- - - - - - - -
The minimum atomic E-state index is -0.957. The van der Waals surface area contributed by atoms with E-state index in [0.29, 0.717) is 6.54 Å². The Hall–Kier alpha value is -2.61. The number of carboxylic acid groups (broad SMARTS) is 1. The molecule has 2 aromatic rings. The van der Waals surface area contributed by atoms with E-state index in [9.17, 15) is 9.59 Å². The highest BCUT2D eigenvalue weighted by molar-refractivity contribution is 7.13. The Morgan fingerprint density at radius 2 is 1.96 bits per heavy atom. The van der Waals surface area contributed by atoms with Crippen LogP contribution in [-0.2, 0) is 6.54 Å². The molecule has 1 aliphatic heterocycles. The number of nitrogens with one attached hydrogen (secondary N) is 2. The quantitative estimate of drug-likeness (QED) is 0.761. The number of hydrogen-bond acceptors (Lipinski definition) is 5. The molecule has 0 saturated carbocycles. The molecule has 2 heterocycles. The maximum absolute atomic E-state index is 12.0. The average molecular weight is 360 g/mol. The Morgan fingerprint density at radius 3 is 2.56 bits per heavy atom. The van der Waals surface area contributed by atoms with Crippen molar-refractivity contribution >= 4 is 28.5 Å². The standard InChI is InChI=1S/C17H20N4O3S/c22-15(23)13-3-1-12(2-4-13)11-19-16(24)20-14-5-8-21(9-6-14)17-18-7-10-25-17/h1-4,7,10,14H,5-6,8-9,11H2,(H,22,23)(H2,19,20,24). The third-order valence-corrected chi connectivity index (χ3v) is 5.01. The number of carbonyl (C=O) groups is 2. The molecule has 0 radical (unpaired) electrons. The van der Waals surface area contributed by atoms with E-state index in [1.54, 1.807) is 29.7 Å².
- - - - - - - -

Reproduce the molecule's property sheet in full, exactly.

The minimum atomic E-state index is -0.957. The van der Waals surface area contributed by atoms with E-state index in [0.29, 0.717) is 6.54 Å². The Hall–Kier alpha value is -2.61. The number of carboxylic acid groups (broad SMARTS) is 1. The molecule has 2 aromatic rings. The van der Waals surface area contributed by atoms with E-state index in [9.17, 15) is 9.59 Å². The highest BCUT2D eigenvalue weighted by molar-refractivity contribution is 7.13. The Morgan fingerprint density at radius 2 is 1.96 bits per heavy atom. The van der Waals surface area contributed by atoms with Crippen LogP contribution in [-0.2, 0) is 6.54 Å². The molecule has 1 aliphatic heterocycles. The number of nitrogens with one attached hydrogen (secondary N) is 2. The quantitative estimate of drug-likeness (QED) is 0.761. The number of hydrogen-bond acceptors (Lipinski definition) is 5. The molecule has 0 saturated carbocycles. The molecule has 2 heterocycles. The maximum absolute atomic E-state index is 12.0. The average molecular weight is 360 g/mol. The Morgan fingerprint density at radius 3 is 2.56 bits per heavy atom. The van der Waals surface area contributed by atoms with Crippen molar-refractivity contribution >= 4 is 28.5 Å². The standard InChI is InChI=1S/C17H20N4O3S/c22-15(23)13-3-1-12(2-4-13)11-19-16(24)20-14-5-8-21(9-6-14)17-18-7-10-25-17/h1-4,7,10,14H,5-6,8-9,11H2,(H,22,23)(H2,19,20,24). The third-order valence-corrected chi connectivity index (χ3v) is 5.01. The number of carbonyl (C=O) groups is 2. The molecule has 0 radical (unpaired) electrons. The van der Waals surface area contributed by atoms with E-state index in [1.54, 1.807) is 29.7 Å².